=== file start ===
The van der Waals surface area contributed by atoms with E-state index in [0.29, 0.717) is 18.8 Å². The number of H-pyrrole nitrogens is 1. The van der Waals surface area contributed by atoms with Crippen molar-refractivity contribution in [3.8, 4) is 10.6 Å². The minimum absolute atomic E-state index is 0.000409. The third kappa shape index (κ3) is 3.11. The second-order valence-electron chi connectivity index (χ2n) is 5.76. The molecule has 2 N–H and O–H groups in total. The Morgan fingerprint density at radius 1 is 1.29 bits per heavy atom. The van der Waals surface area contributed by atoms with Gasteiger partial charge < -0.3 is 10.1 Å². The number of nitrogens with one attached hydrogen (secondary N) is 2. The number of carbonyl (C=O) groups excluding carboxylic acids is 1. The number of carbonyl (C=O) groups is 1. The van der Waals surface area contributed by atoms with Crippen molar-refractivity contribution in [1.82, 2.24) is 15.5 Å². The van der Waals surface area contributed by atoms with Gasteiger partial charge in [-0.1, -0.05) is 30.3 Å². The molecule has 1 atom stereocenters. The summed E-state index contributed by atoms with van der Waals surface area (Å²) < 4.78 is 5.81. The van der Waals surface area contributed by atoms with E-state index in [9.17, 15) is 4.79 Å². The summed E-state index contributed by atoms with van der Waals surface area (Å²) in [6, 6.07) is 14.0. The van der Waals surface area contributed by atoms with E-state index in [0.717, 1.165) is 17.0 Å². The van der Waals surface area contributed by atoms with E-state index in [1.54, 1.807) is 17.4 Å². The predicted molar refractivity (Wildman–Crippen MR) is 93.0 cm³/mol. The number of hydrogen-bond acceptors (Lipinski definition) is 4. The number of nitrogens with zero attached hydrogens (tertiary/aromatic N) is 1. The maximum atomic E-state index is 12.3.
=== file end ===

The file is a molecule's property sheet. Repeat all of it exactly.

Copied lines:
The van der Waals surface area contributed by atoms with E-state index in [0.29, 0.717) is 18.8 Å². The number of H-pyrrole nitrogens is 1. The van der Waals surface area contributed by atoms with Crippen molar-refractivity contribution in [3.8, 4) is 10.6 Å². The minimum absolute atomic E-state index is 0.000409. The third kappa shape index (κ3) is 3.11. The second-order valence-electron chi connectivity index (χ2n) is 5.76. The molecule has 2 N–H and O–H groups in total. The Morgan fingerprint density at radius 1 is 1.29 bits per heavy atom. The van der Waals surface area contributed by atoms with Gasteiger partial charge < -0.3 is 10.1 Å². The number of nitrogens with one attached hydrogen (secondary N) is 2. The number of carbonyl (C=O) groups excluding carboxylic acids is 1. The number of carbonyl (C=O) groups is 1. The van der Waals surface area contributed by atoms with Crippen molar-refractivity contribution in [1.82, 2.24) is 15.5 Å². The van der Waals surface area contributed by atoms with Gasteiger partial charge in [-0.1, -0.05) is 30.3 Å². The molecule has 1 atom stereocenters. The summed E-state index contributed by atoms with van der Waals surface area (Å²) < 4.78 is 5.81. The van der Waals surface area contributed by atoms with E-state index in [9.17, 15) is 4.79 Å². The summed E-state index contributed by atoms with van der Waals surface area (Å²) in [6, 6.07) is 14.0. The van der Waals surface area contributed by atoms with E-state index in [0.717, 1.165) is 17.0 Å². The van der Waals surface area contributed by atoms with E-state index in [1.54, 1.807) is 17.4 Å². The predicted molar refractivity (Wildman–Crippen MR) is 93.0 cm³/mol. The number of hydrogen-bond acceptors (Lipinski definition) is 4. The number of nitrogens with zero attached hydrogens (tertiary/aromatic N) is 1. The maximum atomic E-state index is 12.3.